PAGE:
By Jack Amick
June 25, 2019 | ATLANTA

The recent news from the U.S. border that children are being held at government processing centers in unsanitary conditions is appalling. According to news reports, a physician found conditions in which young mothers are denied the ability to wash their babies’ bottles, children are intentionally sleep-deprived because the center’s lights are never turned off, and older children oversee younger children.

This news is alarming and disturbing because such practices are inconsistent with basic humanity and Christian principles of welcoming our neighbor and caring for “the least of these.” As Thomas Kemper, general secretary of Global Ministries has noted, “The main problem is not a lack of money, but that these measures at these government holding facilities are intended as punitive deterrent measures. The thing that is lacking is not money, but caring.”

Partners of the United Methodist Committee on Relief indicate that access is denied to these processing centers and that previous attempts to provide blankets, hygiene kits and other items were rebuffed by federal officials. Outsiders are not permitted to enter these facilities except under extremely unusual circumstances. Unfortunately, there are some things we can’t fix without changes in government policy and practice. If churches want to help, they can pray, give, advocate for policy change and make hygiene kits that can be used in other settings along the border.

Parallel to the abysmal conditions highlighted in the news at contracted federal detention centers, several transitional shelters along the border are run voluntarily by churches, providing assistance to migrants who have been cleared by ICE to travel onward to other locations in the U.S. These church-run transitional shelters offer a chance for people leaving the government holding facilities to regain dignity. At these shelters, persons are given clothing, food, an opportunity to shower and rest, as well as assistance connecting with relatives by phone as they arrange onward travel.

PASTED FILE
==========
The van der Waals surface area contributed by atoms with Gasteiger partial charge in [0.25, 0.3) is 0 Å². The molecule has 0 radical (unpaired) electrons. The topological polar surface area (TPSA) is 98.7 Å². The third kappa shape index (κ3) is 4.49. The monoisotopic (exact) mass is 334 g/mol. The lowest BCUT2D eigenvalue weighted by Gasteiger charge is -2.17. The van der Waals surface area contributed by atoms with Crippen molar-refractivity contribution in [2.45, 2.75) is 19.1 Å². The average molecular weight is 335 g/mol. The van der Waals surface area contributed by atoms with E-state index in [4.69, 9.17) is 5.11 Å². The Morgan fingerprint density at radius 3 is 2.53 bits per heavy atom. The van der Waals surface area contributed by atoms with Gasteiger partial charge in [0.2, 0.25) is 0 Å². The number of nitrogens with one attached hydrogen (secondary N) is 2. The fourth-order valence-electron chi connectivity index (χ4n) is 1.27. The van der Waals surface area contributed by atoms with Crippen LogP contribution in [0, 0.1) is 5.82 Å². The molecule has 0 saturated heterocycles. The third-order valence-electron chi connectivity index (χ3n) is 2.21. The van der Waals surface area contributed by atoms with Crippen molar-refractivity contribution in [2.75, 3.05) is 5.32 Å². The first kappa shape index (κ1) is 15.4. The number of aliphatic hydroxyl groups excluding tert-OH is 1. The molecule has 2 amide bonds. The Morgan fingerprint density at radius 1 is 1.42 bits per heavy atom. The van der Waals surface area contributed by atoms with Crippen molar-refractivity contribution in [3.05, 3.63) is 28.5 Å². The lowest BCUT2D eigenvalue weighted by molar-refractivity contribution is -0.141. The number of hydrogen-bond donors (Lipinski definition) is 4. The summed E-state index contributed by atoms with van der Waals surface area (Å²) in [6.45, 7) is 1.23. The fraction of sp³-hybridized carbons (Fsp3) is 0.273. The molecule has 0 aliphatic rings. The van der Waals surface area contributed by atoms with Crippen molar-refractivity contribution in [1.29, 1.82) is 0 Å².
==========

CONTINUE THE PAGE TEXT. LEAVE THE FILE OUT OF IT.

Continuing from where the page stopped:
In the last three months, UMCOR has delivered 46,128 hygiene kits to six church-run transitional shelters along the U.S.-Mexico border and given grants valued at $294,345 to fill gaps in capacity at these shelters. UMCOR is also funding several special initiatives to protect the legal rights of migrants along the border through National Justice For Our Neighbors (NJFON), which provides free or low-cost immigration legal services to migrants.

Global Ministries encourages churches to give in support of the global migration Advance (#3022144) from which UMCOR issues grants to partners along the border and elsewhere and to advocate for policy change. Last week, Kemper issued a statement calling for United Methodists to do exactly that. The statement connected readers with advocacy resources produced by the General Board of Church and Society (GBCS), the advocacy arm of The United Methodist Church, Church World Service (CWS), a long-standing ecumenical partner engaged in refugee and immigration matters and NJFON.

There are a lot of people caring for migrants along the border, but the federal government is engaging in practices that intend to overwhelm those networks of hospitality and strip those seeking asylum and welcome of their last vestiges of dignity and hope. The church is called in this time and place not only to give to help those in need but also to alleviate suffering by demanding changes in government policy and practice.

Rev. Jack Amick is the director of Global Migration for Global Ministries.